My heart was on fire, or at least, it felt like it was on fire. I kept one hand over the middle of my chest to double check. A nurse noticed and came over to me.
“Inez, are you in pain again?”
I nodded. I still wasn’t any good at talking. Not on a consistent basis.
The nurse leaned in and squinted at the monitor behind me. “I can only give you one more increase,” she said, twisting something on my IV line. “The pain should start to subside soon.” She patted me gently on my shoulder and I resisted jerking away. I smiled at her in as small a fashion as possible, so I wouldn’t tear the corners of my mouth.
Later another nurse came by to take me to the rehab room, where I’d spent the last week. I braced myself as a trainer sat down across the table from me with his tray of hand-strengthening devices.
“Let’s start slower this time,” he said, remembering our last session. I nodded.
I fumbled with the spring, taking my time to get a good grip on it. I squeezed, grimacing as my metacarpals and phalanges strained against ligaments and my still-hydrating skin. My muscles were responding well for such a long period of inactivity. Muscle fibers wouldn’t ache until this evening.
He was handsome and a little intense, and I liked that. He urged me on but was gentle and took care to notice any potential for injury and setback. I was mesmerized by his white teeth and olive skin. He reminded me of home.
I can’t recall much more about my recovery time, but as my body rallied, I began recalling my time before my admission. That was what Dr. Hernandez said would come to me last: my memory.
Now I know why I did all of this, and now I understand why my heart still feels like a ball of flames.
I look at the screen again in my palm, content that I’m not able to implant it onto my body like the people I see around me. It works just as well. Checking the address for the third time, I get into the cab that the bank manager called for me. The driver is surprised at me—it seems he’s never had a woman on Rodeo Drive give him this address before, and he’s hesitant to leave me at the destination.
I tell him I’ll pay for him to wait and he agrees, always using his rear view mirror to look at me.
Inside it is dusty, and my skin responds with vague memory, like stumbling across a smell from decades ago. It’s dark in the pawn shop but I leave my sunglasses on. I walk straight up to the owner, who reeks of bad bourbon and pomade.
“Well, what can I do for you, madam?” He leers.
I point to what I want, and his overgrown eyebrows stand up.
“Uh, are you sure? I have other models here that would be more suited for you.” I don’t have time for his nervousness.
“I’m sure,” I say, wanting to raise a hand to my mouth but resisting the urge.
He doesn’t argue with me and pushes a clipboard over to me, leaving a pen for me on the counter. I would relish watching him evolve from hard-on to terrified but I’m pressed for time.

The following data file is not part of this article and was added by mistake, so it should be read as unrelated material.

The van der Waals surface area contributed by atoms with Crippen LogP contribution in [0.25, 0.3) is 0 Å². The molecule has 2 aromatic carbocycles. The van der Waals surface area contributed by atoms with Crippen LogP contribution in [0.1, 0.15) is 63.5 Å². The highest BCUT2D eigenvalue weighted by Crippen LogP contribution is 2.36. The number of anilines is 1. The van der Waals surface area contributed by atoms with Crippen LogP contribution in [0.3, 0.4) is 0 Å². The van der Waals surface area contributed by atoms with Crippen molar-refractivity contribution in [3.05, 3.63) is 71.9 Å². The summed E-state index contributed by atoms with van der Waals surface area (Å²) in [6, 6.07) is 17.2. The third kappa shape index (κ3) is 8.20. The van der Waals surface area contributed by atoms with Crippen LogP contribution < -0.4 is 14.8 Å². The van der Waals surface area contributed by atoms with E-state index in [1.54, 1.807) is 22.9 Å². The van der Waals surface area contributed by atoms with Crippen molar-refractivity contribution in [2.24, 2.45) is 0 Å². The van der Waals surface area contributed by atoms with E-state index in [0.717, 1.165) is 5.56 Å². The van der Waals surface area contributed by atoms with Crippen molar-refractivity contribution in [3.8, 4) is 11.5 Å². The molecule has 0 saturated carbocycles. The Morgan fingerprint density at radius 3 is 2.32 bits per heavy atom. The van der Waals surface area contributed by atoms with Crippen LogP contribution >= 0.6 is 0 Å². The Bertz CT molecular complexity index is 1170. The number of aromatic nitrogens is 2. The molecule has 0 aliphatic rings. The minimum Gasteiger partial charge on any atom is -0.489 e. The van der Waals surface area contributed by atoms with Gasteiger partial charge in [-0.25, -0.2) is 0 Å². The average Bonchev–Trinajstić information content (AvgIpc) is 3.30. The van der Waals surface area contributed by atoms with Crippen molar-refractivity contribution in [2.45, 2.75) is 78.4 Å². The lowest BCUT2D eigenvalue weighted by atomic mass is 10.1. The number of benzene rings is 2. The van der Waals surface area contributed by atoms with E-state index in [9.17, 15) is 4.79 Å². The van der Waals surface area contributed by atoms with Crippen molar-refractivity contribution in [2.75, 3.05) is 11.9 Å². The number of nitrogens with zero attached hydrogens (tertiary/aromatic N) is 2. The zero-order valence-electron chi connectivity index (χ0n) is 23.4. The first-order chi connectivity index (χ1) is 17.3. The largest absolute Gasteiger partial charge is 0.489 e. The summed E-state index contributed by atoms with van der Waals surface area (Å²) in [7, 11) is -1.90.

Well, I shouldn’t lie. I have all the time I need. I just want to get on with it.
I tuck my purchase into my clutch and head back to the taxi, who has waited for me. Of course the Sikh have integrity. A fine people. I give him my next address. If he is confused by my requests he doesn’t say it. Maybe he even knows what I am.
This time I wave on the cab driver when we arrive at the house, and I tip him generously. I have sixty years of compounded interest. I know I will enjoy this.
I press my finger to the doorbell, which buzzes just a few feet away on the other side of the threshold.
The door opens and I look at the old man. He smells a little of his own body functions, is bent over his cane, reminding me of the riddle of the Sphinx.
“What do you want,” he asks, looking up at me. I was once intimidated by him.
“Let me in,” I say. He steps aside. “You have not aged well, Mr. Chamberlain.”
A flash in his eyes and he recognizes me.
“I don’t know who you’re talking about.”
“Still lying, I see.”
“Okay, you need to leave,” he says, but he knows I’m not going anywhere.
I open up my purse and take out two pictures of my family. One is of just us, one is of him and my late husband. I put them on the sideboard next to his door.
“Look, I don’t know who you are, but I don’t want you here.” He is backing away slowly, heading to the living room.
I take off my sunglasses and look at him. Hunched over, weak. Alone. Whatever he thought he’d inherit in my family’s death, it’s all departed him now.
“Sit down, Mr. Chamberlain.”
He does as I say. I fill my dead lungs with air out of habit. I haven’t felt like gasping since I woke up, but now I’m excited.
Taking the gun out of my purse makes him sputter out apologies and promises.
“I’m not going to shoot you.” He relaxes a little. “You’re going to shoot yourself,” I say. It will be preferable, I promise him. Before he can protest I open my mouth wide and let him see what’s inside of me. A spreading stain on his leg tells me I’m about to win. I hand him the gun.
“It’s time, Mr. Chamberlain,” I say.
I stand far enough away so I won’t get his blood spatter on my van Noten dress.